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Omega 1141 with Dubois Depraz 2020 module. Chrono starts and stops after cleaning?


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Hello and good day to all,

I’ve had some difficulty with my Omega Speedmaster reduced overhaul, Cal 1141 with the Dubois Depraz 2020 module. I overhauled the ETA 2890-a2 last year but didn’t do the chrono at that time. Recently the pushers were sticky, and I decided to overhaul the module.

*disclosure” I am not new to watch hobby, but still don’t have a sonicator. I used lighter fluid to clean the Dubois module and followed Mark Lovic’s excellent reassembly procedures—No problem with reassembly. The watch runs fine without the chrono engaged. The chrono starts but stops after about 15 seconds of running. I disassembled again and this time cleaned with Kleen strip low-odor paint thinner. I was extra careful during rebuilding, but still managed to lose the second pinion friction spring, (part 471 60.131 in the Omega 1141 technical sheet). That’s right I lost the spring. I looked for it, but I have carpet and so I gave up…moving right along.

I know it’s impossible to get the DD module parts unless you buy a whole module from somewhere, but I discovered that needle threader is a good gauge and thickness to make a spring, so that’s what I did. After cutting and bending it seems to fit quite well. I continued the reassembly, and the watch runs fine, but once again when I engaged the chrono, it starts but stops after about 15 seconds in the same way it did before. I don’t think the homemade spring is the problem. What do you think it is? I suspect I need to clean the movement better as I don’t think the DD module is very forgiving of any drag once the power is transferred into the DD module. I welcome any feedback.

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Just now, eccentric59 said:

Does the watch continue to run when the chrono stops? And does it always stop in the exact same place?

Thanks for the reply. The chrono stops and the watch stops, and YES it's in the same place each time. The watch restarts as soon as I stop the chrono.

J

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If it's stopping at the same point both before and after the rebuild then check for dirt or bent teeth on the wheels with the heart cams. These would be the only ones always in the same orientation. My other thought was that the return hammer wasn't pulling back far enough and touching one of the heart cams.

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1 hour ago, noirrac1j said:

Mark Lovic’s excellent reassembly procedures—No problem with reassembly.

you didn't mention having technical information? So I've attached some PDFs.  Then I don't know how similar they are but cousins were I got a couple of tech sheets from the suggestion that the 1140 is equal to the 3220 and you can actually see that the filename down below. That means you get way more technical data if you include that including one on the module itself.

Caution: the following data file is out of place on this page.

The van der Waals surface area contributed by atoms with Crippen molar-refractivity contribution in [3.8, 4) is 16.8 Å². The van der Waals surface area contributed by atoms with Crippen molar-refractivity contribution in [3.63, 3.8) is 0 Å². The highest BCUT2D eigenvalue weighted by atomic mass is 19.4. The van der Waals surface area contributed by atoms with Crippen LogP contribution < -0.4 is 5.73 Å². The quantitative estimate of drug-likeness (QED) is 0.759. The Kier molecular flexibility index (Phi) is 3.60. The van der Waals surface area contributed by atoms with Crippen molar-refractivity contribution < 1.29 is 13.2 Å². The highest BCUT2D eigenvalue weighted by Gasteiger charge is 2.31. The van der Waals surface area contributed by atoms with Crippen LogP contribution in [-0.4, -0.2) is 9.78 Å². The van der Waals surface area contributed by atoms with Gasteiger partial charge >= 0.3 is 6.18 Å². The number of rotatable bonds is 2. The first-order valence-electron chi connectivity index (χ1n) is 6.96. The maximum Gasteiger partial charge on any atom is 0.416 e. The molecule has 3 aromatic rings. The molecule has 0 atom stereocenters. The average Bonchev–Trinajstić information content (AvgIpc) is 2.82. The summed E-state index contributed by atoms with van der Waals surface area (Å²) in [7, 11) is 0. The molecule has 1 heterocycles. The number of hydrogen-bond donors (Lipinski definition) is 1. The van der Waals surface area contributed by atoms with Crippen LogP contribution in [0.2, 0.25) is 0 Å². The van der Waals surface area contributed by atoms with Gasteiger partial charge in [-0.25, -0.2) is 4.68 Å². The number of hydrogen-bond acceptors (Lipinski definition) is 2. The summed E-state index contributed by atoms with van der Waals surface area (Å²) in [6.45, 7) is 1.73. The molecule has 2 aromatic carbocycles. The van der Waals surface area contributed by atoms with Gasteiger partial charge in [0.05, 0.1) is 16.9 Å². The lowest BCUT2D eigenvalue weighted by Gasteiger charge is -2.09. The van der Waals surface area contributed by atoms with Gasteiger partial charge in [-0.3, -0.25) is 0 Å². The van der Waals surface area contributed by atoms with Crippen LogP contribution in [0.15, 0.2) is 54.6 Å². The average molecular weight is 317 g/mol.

Oh and notice number 19 below a reference to why the watch might stop.

 

 

 

No 10 Calibres 1140-1141_Assembling screw E_2004_7113.pdf No 19 Free cannon pinion_Calibre 1138-1140-1141 and 3220 E_2.pdf 226_omega1140.pdf 341_omega1140=3220.pdf 4436_Omega 3220 dubois-depraz-module cousins.pdf

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Thank you for the comprehensive technical info @JohnR725. I did not know about the new copper beryllium cannon pinion for the 1140. There's  much info here to improve my level of precision. More to come!

1 hour ago, eccentric59 said:

If it's stopping at the same point both before and after the rebuild then check for dirt or bent teeth on the wheels with the heart cams. These would be the only ones always in the same orientation. My other thought was that the return hammer wasn't pulling back far enough and touching one of the heart cams.

Excellent point @eccentric59. I did check the the engagement action of the yokes and levers (as well as all pivots of course)before securing the cover plate on, but it is definitely worth looking specifically at the teeth of the heart cams. Will also make sure the return hammer isn't hanging somewhere. Thank you.

Edited by noirrac1j
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UPDATE!

I took the DD 2020 apart and this time I got a small stainless basket and put all the parts in very warm water with a drop of dawn dish detergent. I rinsed everything off with water, pegged all the jewel holes in the module, and did a final rinse with 99% Isopropyl alcohol. Reassembled using  the ETA 2892 A2 video by @Mark and took extra care with the Chronograph driving wheel friction spring-. I painstakingly adjusted the tension on my home-made  second pinion friction spring using the specification sheet that @JohnR725sent me as a guide. I also checked the hour/minute heart cam  wheels--thanks for the tip @eccentric59to my surprise I noticed a slight rust on the edges, nothing crazy, but wasn't expecting that. I cleaned and oiled them, and reassembled everything. The chronograph engages, goes around continuously, and resets fine. The watch is keeping good time (always did) and is back on my wrist! Thank you WRT!

 

J

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Edited by noirrac1j
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